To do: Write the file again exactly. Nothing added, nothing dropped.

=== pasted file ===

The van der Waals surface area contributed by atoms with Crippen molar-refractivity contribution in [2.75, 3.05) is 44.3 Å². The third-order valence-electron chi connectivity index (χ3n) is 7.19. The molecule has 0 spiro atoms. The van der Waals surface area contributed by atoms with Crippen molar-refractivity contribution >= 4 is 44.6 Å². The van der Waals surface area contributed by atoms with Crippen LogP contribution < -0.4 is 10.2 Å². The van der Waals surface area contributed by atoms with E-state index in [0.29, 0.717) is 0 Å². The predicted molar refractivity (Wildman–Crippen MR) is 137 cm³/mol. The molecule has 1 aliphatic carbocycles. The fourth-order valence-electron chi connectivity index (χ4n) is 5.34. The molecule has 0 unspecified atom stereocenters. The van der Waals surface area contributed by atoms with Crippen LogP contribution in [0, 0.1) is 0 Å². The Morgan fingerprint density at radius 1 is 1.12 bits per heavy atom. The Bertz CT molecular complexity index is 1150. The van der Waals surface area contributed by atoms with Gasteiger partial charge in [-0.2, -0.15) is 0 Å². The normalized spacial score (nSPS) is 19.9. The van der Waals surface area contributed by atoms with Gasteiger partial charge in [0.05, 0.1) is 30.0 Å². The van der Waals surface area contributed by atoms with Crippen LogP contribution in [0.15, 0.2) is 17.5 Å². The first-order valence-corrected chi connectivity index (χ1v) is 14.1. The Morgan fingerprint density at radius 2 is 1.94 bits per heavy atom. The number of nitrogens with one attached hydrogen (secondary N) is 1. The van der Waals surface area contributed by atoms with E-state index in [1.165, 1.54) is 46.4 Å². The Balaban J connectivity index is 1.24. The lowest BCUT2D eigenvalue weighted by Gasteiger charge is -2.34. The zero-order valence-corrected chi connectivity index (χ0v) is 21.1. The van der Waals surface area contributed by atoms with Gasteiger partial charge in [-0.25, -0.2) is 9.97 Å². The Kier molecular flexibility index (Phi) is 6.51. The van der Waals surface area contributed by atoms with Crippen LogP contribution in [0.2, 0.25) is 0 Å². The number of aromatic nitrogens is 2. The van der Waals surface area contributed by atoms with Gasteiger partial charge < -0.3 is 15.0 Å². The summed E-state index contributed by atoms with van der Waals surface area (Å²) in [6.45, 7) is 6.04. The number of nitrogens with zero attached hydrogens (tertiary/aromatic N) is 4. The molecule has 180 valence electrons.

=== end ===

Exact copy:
The van der Waals surface area contributed by atoms with Crippen molar-refractivity contribution in [2.75, 3.05) is 44.3 Å². The third-order valence-electron chi connectivity index (χ3n) is 7.19. The molecule has 0 spiro atoms. The van der Waals surface area contributed by atoms with Crippen molar-refractivity contribution >= 4 is 44.6 Å². The van der Waals surface area contributed by atoms with Crippen LogP contribution < -0.4 is 10.2 Å². The van der Waals surface area contributed by atoms with E-state index in [0.29, 0.717) is 0 Å². The predicted molar refractivity (Wildman–Crippen MR) is 137 cm³/mol. The molecule has 1 aliphatic carbocycles. The fourth-order valence-electron chi connectivity index (χ4n) is 5.34. The molecule has 0 unspecified atom stereocenters. The van der Waals surface area contributed by atoms with Crippen LogP contribution in [0, 0.1) is 0 Å². The Morgan fingerprint density at radius 1 is 1.12 bits per heavy atom. The Bertz CT molecular complexity index is 1150. The van der Waals surface area contributed by atoms with Gasteiger partial charge in [-0.2, -0.15) is 0 Å². The normalized spacial score (nSPS) is 19.9. The van der Waals surface area contributed by atoms with Gasteiger partial charge in [0.05, 0.1) is 30.0 Å². The van der Waals surface area contributed by atoms with Crippen LogP contribution in [0.15, 0.2) is 17.5 Å². The first-order valence-corrected chi connectivity index (χ1v) is 14.1. The Morgan fingerprint density at radius 2 is 1.94 bits per heavy atom. The number of nitrogens with one attached hydrogen (secondary N) is 1. The van der Waals surface area contributed by atoms with E-state index in [1.165, 1.54) is 46.4 Å². The Balaban J connectivity index is 1.24. The lowest BCUT2D eigenvalue weighted by Gasteiger charge is -2.34. The zero-order valence-corrected chi connectivity index (χ0v) is 21.1. The van der Waals surface area contributed by atoms with Gasteiger partial charge in [-0.25, -0.2) is 9.97 Å². The Kier molecular flexibility index (Phi) is 6.51. The van der Waals surface area contributed by atoms with Crippen LogP contribution in [0.2, 0.25) is 0 Å². The number of aromatic nitrogens is 2. The van der Waals surface area contributed by atoms with Gasteiger partial charge < -0.3 is 15.0 Å². The summed E-state index contributed by atoms with van der Waals surface area (Å²) in [6.45, 7) is 6.04. The number of nitrogens with zero attached hydrogens (tertiary/aromatic N) is 4. The molecule has 180 valence electrons.